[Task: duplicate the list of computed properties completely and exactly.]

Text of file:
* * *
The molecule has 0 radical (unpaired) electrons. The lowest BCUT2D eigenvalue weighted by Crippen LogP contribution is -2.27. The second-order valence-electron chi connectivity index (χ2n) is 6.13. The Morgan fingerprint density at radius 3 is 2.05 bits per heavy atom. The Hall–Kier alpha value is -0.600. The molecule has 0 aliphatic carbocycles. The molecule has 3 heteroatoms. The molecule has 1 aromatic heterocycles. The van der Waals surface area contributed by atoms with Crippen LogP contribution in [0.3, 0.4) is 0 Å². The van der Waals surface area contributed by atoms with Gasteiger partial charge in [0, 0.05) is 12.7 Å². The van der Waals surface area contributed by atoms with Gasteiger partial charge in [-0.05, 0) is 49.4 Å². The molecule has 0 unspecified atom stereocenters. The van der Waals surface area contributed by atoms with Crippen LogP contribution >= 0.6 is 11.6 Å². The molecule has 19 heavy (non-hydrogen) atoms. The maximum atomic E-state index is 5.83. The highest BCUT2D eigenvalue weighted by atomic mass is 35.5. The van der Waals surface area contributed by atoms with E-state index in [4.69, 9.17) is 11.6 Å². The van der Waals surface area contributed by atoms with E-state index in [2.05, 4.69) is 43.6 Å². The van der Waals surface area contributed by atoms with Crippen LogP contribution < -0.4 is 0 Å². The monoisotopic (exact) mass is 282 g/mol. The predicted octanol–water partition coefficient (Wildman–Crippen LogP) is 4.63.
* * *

The molecule has 0 radical (unpaired) electrons. The lowest BCUT2D eigenvalue weighted by Crippen LogP contribution is -2.27. The second-order valence-electron chi connectivity index (χ2n) is 6.13. The Morgan fingerprint density at radius 3 is 2.05 bits per heavy atom. The Hall–Kier alpha value is -0.600. The molecule has 0 aliphatic carbocycles. The molecule has 3 heteroatoms. The molecule has 1 aromatic heterocycles. The van der Waals surface area contributed by atoms with Crippen LogP contribution in [0.3, 0.4) is 0 Å². The van der Waals surface area contributed by atoms with Gasteiger partial charge in [0, 0.05) is 12.7 Å². The van der Waals surface area contributed by atoms with Gasteiger partial charge in [-0.05, 0) is 49.4 Å². The molecule has 0 unspecified atom stereocenters. The van der Waals surface area contributed by atoms with Crippen LogP contribution >= 0.6 is 11.6 Å². The molecule has 19 heavy (non-hydrogen) atoms. The maximum atomic E-state index is 5.83. The highest BCUT2D eigenvalue weighted by atomic mass is 35.5. The van der Waals surface area contributed by atoms with E-state index in [4.69, 9.17) is 11.6 Å². The van der Waals surface area contributed by atoms with E-state index in [2.05, 4.69) is 43.6 Å². The van der Waals surface area contributed by atoms with Crippen LogP contribution < -0.4 is 0 Å². The monoisotopic (exact) mass is 282 g/mol. The predicted octanol–water partition coefficient (Wildman–Crippen LogP) is 4.63.